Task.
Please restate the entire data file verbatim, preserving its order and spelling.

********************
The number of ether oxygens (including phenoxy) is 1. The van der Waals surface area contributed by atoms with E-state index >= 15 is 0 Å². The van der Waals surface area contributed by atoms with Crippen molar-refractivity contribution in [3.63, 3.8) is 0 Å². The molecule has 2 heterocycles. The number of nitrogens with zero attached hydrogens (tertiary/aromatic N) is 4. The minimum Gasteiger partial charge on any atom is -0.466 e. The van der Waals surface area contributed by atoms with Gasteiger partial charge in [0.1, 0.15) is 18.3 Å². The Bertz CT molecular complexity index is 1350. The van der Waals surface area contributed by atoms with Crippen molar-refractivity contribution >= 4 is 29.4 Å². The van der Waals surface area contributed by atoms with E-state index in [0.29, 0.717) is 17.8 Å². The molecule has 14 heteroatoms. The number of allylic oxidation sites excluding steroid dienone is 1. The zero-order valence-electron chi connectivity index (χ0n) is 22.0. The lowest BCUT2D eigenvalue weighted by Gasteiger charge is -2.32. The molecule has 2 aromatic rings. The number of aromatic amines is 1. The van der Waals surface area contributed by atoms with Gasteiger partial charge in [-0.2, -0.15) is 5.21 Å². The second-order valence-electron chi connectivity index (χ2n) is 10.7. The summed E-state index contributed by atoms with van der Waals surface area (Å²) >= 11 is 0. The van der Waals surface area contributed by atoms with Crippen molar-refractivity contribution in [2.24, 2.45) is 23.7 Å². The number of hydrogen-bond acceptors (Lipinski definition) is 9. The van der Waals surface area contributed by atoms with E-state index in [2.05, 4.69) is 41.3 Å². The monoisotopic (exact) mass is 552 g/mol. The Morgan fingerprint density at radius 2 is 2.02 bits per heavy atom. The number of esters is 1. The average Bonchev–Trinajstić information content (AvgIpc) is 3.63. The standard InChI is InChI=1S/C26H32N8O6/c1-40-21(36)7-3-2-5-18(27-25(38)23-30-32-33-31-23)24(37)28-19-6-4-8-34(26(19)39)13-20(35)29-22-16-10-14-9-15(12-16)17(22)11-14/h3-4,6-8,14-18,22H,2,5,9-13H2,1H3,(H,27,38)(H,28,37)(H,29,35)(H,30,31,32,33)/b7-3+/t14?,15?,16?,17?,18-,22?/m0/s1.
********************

The number of ether oxygens (including phenoxy) is 1. The van der Waals surface area contributed by atoms with E-state index >= 15 is 0 Å². The van der Waals surface area contributed by atoms with Crippen molar-refractivity contribution in [3.63, 3.8) is 0 Å². The molecule has 2 heterocycles. The number of nitrogens with zero attached hydrogens (tertiary/aromatic N) is 4. The minimum Gasteiger partial charge on any atom is -0.466 e. The van der Waals surface area contributed by atoms with Gasteiger partial charge in [0.1, 0.15) is 18.3 Å². The Bertz CT molecular complexity index is 1350. The van der Waals surface area contributed by atoms with Crippen molar-refractivity contribution >= 4 is 29.4 Å². The van der Waals surface area contributed by atoms with E-state index in [0.29, 0.717) is 17.8 Å². The molecule has 14 heteroatoms. The number of allylic oxidation sites excluding steroid dienone is 1. The zero-order valence-electron chi connectivity index (χ0n) is 22.0. The lowest BCUT2D eigenvalue weighted by Gasteiger charge is -2.32. The molecule has 2 aromatic rings. The number of aromatic amines is 1. The van der Waals surface area contributed by atoms with Gasteiger partial charge in [-0.2, -0.15) is 5.21 Å². The second-order valence-electron chi connectivity index (χ2n) is 10.7. The summed E-state index contributed by atoms with van der Waals surface area (Å²) >= 11 is 0. The van der Waals surface area contributed by atoms with Crippen molar-refractivity contribution in [2.24, 2.45) is 23.7 Å². The number of hydrogen-bond acceptors (Lipinski definition) is 9. The van der Waals surface area contributed by atoms with E-state index in [2.05, 4.69) is 41.3 Å². The monoisotopic (exact) mass is 552 g/mol. The Morgan fingerprint density at radius 2 is 2.02 bits per heavy atom. The number of esters is 1. The average Bonchev–Trinajstić information content (AvgIpc) is 3.63. The standard InChI is InChI=1S/C26H32N8O6/c1-40-21(36)7-3-2-5-18(27-25(38)23-30-32-33-31-23)24(37)28-19-6-4-8-34(26(19)39)13-20(35)29-22-16-10-14-9-15(12-16)17(22)11-14/h3-4,6-8,14-18,22H,2,5,9-13H2,1H3,(H,27,38)(H,28,37)(H,29,35)(H,30,31,32,33)/b7-3+/t14?,15?,16?,17?,18-,22?/m0/s1.